The issue includes a great assortment of articles, moral rights and mods (Michela Fiorido), privacy rights and computer searches (Lisa Jorgensen), legal implications of virtual item theft (Tina van der Linden), an overview of judicial ethics in a digital age (Lorne Sossin & Meredith Bacal), and an exploration of FTC's Google settlement (Michael A. Carrier). Topped off by an intro by Festinger, who is the leading Canadian thinker and legal expert when it comes to video game and various other digital media law.
I'm honoured to have an article included in this issue myself. In this piece, I finally delve into some of the lingering issues/problems with EULAs in kids' games that I've raised, but never fully explored, in some of my previous works on policy/ethical dimensions of commercial children's games. I learnt a TON in the process, thanks in no small part to the peer reviewers, all of whom were generous enough to give me thorough and thoughtful feedback, as well as a bit of a crash course in minors' restrictions and the infancy doctrine.
Here's the title and abstract:
“Persistent and Emerging Questions About the Use of End-User Licence Agreements in Children’s Online Games and Virtual Worlds” - Sara M. Grimes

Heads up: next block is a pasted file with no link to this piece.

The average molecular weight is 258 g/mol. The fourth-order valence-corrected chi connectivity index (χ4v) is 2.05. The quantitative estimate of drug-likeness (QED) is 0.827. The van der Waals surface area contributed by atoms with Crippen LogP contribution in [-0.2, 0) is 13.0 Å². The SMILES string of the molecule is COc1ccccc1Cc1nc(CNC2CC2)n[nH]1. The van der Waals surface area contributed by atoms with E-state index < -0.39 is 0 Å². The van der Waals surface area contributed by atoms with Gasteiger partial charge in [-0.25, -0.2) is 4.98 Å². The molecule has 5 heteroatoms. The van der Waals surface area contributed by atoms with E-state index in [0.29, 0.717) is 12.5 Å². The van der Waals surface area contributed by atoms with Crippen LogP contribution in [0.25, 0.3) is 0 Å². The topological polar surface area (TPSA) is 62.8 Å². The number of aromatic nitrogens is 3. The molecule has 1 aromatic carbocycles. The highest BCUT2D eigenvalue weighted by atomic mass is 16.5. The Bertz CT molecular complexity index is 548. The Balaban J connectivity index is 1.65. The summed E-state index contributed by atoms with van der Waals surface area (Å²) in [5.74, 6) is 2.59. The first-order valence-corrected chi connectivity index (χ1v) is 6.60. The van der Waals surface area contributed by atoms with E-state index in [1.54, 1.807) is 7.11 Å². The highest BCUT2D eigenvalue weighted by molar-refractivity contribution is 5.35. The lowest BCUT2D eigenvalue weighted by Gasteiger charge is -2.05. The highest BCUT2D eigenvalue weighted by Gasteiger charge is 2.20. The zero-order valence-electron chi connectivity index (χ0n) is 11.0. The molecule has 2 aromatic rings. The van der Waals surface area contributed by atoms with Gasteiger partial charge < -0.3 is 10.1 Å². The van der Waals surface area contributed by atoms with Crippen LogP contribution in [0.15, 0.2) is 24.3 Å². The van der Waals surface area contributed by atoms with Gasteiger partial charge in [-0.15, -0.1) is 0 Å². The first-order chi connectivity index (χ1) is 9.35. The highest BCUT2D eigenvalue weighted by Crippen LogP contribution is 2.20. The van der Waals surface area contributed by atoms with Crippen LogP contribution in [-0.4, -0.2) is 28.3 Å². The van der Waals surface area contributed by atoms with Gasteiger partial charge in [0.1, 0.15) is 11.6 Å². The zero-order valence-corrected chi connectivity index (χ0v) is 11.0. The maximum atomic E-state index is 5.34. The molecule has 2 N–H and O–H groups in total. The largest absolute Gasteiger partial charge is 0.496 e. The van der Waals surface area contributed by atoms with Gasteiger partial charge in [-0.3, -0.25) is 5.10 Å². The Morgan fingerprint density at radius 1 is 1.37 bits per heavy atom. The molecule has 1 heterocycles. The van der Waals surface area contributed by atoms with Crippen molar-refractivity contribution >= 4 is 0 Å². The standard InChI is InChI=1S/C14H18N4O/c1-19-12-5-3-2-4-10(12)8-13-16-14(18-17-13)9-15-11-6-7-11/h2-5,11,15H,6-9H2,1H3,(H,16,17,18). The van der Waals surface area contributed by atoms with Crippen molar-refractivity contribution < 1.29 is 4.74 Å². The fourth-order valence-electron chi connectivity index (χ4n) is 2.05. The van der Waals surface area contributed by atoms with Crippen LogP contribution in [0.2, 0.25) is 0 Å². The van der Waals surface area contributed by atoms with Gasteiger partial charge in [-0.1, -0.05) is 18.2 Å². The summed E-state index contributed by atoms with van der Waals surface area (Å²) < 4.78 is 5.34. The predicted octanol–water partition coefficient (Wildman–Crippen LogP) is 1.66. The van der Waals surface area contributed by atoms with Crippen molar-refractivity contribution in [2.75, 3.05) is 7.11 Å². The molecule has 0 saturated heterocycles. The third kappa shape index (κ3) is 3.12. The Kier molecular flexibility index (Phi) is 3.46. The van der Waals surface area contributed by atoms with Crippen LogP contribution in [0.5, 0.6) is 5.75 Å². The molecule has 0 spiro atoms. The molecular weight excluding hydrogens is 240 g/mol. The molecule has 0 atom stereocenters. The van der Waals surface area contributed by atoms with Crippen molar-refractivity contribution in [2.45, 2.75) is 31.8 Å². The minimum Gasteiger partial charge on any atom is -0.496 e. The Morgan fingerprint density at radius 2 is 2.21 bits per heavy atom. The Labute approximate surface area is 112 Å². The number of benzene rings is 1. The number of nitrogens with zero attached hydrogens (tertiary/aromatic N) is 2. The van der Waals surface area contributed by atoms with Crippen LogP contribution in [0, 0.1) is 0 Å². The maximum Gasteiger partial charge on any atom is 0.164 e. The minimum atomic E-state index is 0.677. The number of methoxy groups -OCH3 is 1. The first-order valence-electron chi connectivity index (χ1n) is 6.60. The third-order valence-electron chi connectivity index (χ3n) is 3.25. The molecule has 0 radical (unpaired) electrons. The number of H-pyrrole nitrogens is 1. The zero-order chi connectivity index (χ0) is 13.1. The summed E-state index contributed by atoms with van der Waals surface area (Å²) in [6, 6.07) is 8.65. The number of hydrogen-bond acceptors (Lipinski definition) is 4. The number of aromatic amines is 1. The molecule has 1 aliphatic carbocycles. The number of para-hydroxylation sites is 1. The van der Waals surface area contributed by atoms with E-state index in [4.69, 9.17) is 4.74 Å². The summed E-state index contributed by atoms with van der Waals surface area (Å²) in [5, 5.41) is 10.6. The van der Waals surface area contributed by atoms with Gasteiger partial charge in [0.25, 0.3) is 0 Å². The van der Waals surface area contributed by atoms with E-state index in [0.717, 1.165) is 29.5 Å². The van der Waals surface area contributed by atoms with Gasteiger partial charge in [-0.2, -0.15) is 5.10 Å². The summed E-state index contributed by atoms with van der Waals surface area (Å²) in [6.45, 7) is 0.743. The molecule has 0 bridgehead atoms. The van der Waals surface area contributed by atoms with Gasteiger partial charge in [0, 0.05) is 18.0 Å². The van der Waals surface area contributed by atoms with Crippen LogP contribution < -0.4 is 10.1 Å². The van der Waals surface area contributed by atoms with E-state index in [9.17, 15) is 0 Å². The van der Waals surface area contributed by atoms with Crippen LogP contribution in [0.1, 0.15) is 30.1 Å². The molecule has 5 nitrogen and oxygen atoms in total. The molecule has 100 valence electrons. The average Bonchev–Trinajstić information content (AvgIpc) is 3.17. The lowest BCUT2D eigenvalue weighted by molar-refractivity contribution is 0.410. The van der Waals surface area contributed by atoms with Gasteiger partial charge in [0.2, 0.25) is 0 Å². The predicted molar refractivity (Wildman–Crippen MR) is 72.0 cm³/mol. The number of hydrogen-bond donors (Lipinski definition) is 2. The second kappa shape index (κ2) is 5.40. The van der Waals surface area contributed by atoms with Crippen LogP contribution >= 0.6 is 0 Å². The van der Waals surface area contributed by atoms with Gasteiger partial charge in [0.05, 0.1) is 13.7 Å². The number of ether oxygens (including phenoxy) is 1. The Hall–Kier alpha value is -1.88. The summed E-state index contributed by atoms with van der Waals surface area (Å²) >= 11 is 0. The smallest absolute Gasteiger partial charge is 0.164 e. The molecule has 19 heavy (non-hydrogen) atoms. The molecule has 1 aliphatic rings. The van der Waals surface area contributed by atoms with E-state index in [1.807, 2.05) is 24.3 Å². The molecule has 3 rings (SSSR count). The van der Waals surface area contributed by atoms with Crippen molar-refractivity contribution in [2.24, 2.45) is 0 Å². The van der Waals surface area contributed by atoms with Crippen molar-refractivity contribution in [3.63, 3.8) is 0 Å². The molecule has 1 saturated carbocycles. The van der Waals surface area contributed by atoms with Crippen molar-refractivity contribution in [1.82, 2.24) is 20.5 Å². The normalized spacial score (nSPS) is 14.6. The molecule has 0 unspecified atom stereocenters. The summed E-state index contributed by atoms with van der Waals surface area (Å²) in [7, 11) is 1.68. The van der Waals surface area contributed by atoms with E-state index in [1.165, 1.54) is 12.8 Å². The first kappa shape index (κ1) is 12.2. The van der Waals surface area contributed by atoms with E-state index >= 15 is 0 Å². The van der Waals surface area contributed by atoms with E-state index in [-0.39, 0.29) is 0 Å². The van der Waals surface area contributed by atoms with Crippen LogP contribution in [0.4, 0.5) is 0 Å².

Abstract: The appearance of standard form end-user license agreements (EULAs) in online games and virtual worlds designed and targeted to children raises a number of important cultural and ethical questions—about children’s autonomy, liability, responsibility and authorship—that warrant closer attention. For the most part, EULAs contain highly complex language, terminology, and highly abstract economic and legal concepts, while mechanisms for obtaining user and parental consent are largely inadequate. In addition, many of these documents work to preemptively resolve regulatory grey areas that have not yet been subject to public discussion, as well as expand corporately advantageous power relations into new spaces of childhood. An exploration of current trends, future implications and possible solutions is provided in five sections. The first part examines common terms and arguments made about EULAs, and questions whether and how they might apply to players who are minors. The second section reviews theories used to justify children’s special legal status, specifically in regards to younger children and contracts. The third part explores the notion of parental liability and reviews recent legal developments relating to the enforceability of infants’ waivers. The fourth part examines the converse trend of officially ‘banning’ minors from participation, and considers the legal ramifications for children who misrepresent their age in order to play. The final part explores how the criticisms and problems raised in previous sections of the paper can be used to devise an alternative framework, and provides a series of recommendations for drafting a more reciprocal, balanced and child-centric EULA.